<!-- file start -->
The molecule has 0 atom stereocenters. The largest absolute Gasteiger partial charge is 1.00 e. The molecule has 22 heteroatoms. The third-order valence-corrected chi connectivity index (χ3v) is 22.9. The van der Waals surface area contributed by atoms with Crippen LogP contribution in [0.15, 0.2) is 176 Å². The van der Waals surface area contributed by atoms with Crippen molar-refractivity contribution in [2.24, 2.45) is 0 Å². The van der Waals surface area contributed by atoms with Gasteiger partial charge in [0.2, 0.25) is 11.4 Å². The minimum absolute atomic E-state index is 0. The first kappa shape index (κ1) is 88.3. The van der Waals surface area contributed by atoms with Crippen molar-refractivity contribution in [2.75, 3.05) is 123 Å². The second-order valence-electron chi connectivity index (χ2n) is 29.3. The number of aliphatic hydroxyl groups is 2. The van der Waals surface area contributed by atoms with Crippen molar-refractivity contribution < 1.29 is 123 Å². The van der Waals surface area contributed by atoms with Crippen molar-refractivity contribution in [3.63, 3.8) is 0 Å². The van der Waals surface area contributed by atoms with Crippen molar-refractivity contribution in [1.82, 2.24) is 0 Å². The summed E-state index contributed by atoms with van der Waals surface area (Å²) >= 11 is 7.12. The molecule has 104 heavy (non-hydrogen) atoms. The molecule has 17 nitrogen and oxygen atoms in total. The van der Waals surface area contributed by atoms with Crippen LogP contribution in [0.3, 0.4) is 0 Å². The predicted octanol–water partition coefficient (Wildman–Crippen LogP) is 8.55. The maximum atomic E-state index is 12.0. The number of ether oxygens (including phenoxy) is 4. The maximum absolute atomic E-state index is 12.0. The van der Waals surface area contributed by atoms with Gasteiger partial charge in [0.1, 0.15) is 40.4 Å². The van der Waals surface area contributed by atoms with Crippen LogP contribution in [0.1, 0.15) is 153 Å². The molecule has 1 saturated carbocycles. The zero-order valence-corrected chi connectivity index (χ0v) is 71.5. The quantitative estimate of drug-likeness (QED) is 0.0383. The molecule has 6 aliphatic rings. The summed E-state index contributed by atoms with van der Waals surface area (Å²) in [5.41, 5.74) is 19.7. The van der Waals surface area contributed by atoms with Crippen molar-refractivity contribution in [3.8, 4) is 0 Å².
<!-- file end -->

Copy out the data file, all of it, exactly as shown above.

The molecule has 0 atom stereocenters. The largest absolute Gasteiger partial charge is 1.00 e. The molecule has 22 heteroatoms. The third-order valence-corrected chi connectivity index (χ3v) is 22.9. The van der Waals surface area contributed by atoms with Crippen LogP contribution in [0.15, 0.2) is 176 Å². The van der Waals surface area contributed by atoms with Crippen molar-refractivity contribution in [2.24, 2.45) is 0 Å². The van der Waals surface area contributed by atoms with Gasteiger partial charge in [0.2, 0.25) is 11.4 Å². The minimum absolute atomic E-state index is 0. The first kappa shape index (κ1) is 88.3. The van der Waals surface area contributed by atoms with Crippen molar-refractivity contribution in [2.75, 3.05) is 123 Å². The second-order valence-electron chi connectivity index (χ2n) is 29.3. The number of aliphatic hydroxyl groups is 2. The van der Waals surface area contributed by atoms with Crippen molar-refractivity contribution < 1.29 is 123 Å². The van der Waals surface area contributed by atoms with Crippen molar-refractivity contribution in [3.63, 3.8) is 0 Å². The van der Waals surface area contributed by atoms with Crippen molar-refractivity contribution in [1.82, 2.24) is 0 Å². The summed E-state index contributed by atoms with van der Waals surface area (Å²) >= 11 is 7.12. The molecule has 104 heavy (non-hydrogen) atoms. The molecule has 17 nitrogen and oxygen atoms in total. The van der Waals surface area contributed by atoms with Crippen LogP contribution in [0.3, 0.4) is 0 Å². The predicted octanol–water partition coefficient (Wildman–Crippen LogP) is 8.55. The maximum atomic E-state index is 12.0. The number of ether oxygens (including phenoxy) is 4. The maximum absolute atomic E-state index is 12.0. The van der Waals surface area contributed by atoms with Gasteiger partial charge in [0.1, 0.15) is 40.4 Å². The van der Waals surface area contributed by atoms with Crippen LogP contribution in [0.1, 0.15) is 153 Å². The molecule has 1 saturated carbocycles. The zero-order valence-corrected chi connectivity index (χ0v) is 71.5. The quantitative estimate of drug-likeness (QED) is 0.0383. The molecule has 6 aliphatic rings. The summed E-state index contributed by atoms with van der Waals surface area (Å²) in [5.41, 5.74) is 19.7. The van der Waals surface area contributed by atoms with Crippen molar-refractivity contribution in [3.8, 4) is 0 Å².